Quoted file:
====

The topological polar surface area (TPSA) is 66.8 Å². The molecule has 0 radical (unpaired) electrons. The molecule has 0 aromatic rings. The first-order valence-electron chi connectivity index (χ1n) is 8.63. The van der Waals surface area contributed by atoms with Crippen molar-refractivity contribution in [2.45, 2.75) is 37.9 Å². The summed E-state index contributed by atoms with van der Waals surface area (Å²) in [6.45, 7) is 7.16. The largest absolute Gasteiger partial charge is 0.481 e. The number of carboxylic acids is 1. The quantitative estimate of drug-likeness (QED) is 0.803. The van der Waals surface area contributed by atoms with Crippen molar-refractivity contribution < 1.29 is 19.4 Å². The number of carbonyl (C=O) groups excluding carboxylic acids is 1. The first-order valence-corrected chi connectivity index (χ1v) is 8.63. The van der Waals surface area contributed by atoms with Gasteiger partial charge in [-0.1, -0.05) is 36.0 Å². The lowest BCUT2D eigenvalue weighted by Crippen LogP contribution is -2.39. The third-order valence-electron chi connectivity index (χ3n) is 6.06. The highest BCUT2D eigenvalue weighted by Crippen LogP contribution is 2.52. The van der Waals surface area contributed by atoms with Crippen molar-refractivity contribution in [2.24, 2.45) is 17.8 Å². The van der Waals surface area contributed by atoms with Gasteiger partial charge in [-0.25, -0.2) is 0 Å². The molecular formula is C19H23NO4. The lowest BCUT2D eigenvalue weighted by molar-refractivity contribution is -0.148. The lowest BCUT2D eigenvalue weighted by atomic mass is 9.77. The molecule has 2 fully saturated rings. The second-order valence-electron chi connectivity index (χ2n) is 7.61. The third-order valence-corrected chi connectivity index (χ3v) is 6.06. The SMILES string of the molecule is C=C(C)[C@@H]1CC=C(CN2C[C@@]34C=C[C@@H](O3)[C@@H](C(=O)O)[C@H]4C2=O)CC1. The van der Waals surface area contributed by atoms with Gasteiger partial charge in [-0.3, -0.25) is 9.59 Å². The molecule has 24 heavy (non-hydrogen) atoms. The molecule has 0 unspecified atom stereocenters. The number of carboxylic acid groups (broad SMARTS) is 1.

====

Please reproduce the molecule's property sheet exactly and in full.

The topological polar surface area (TPSA) is 66.8 Å². The molecule has 0 radical (unpaired) electrons. The molecule has 0 aromatic rings. The first-order valence-electron chi connectivity index (χ1n) is 8.63. The van der Waals surface area contributed by atoms with Crippen molar-refractivity contribution in [2.45, 2.75) is 37.9 Å². The summed E-state index contributed by atoms with van der Waals surface area (Å²) in [6.45, 7) is 7.16. The largest absolute Gasteiger partial charge is 0.481 e. The number of carboxylic acids is 1. The quantitative estimate of drug-likeness (QED) is 0.803. The van der Waals surface area contributed by atoms with Crippen molar-refractivity contribution < 1.29 is 19.4 Å². The number of carbonyl (C=O) groups excluding carboxylic acids is 1. The first-order valence-corrected chi connectivity index (χ1v) is 8.63. The van der Waals surface area contributed by atoms with Gasteiger partial charge in [-0.1, -0.05) is 36.0 Å². The lowest BCUT2D eigenvalue weighted by Crippen LogP contribution is -2.39. The third-order valence-electron chi connectivity index (χ3n) is 6.06. The highest BCUT2D eigenvalue weighted by Crippen LogP contribution is 2.52. The van der Waals surface area contributed by atoms with Crippen molar-refractivity contribution in [2.24, 2.45) is 17.8 Å². The van der Waals surface area contributed by atoms with Gasteiger partial charge in [-0.25, -0.2) is 0 Å². The molecular formula is C19H23NO4. The lowest BCUT2D eigenvalue weighted by molar-refractivity contribution is -0.148. The lowest BCUT2D eigenvalue weighted by atomic mass is 9.77. The molecule has 2 fully saturated rings. The second-order valence-electron chi connectivity index (χ2n) is 7.61. The third-order valence-corrected chi connectivity index (χ3v) is 6.06. The SMILES string of the molecule is C=C(C)[C@@H]1CC=C(CN2C[C@@]34C=C[C@@H](O3)[C@@H](C(=O)O)[C@H]4C2=O)CC1. The van der Waals surface area contributed by atoms with Gasteiger partial charge in [-0.3, -0.25) is 9.59 Å². The molecule has 24 heavy (non-hydrogen) atoms. The molecule has 0 unspecified atom stereocenters. The number of carboxylic acid groups (broad SMARTS) is 1.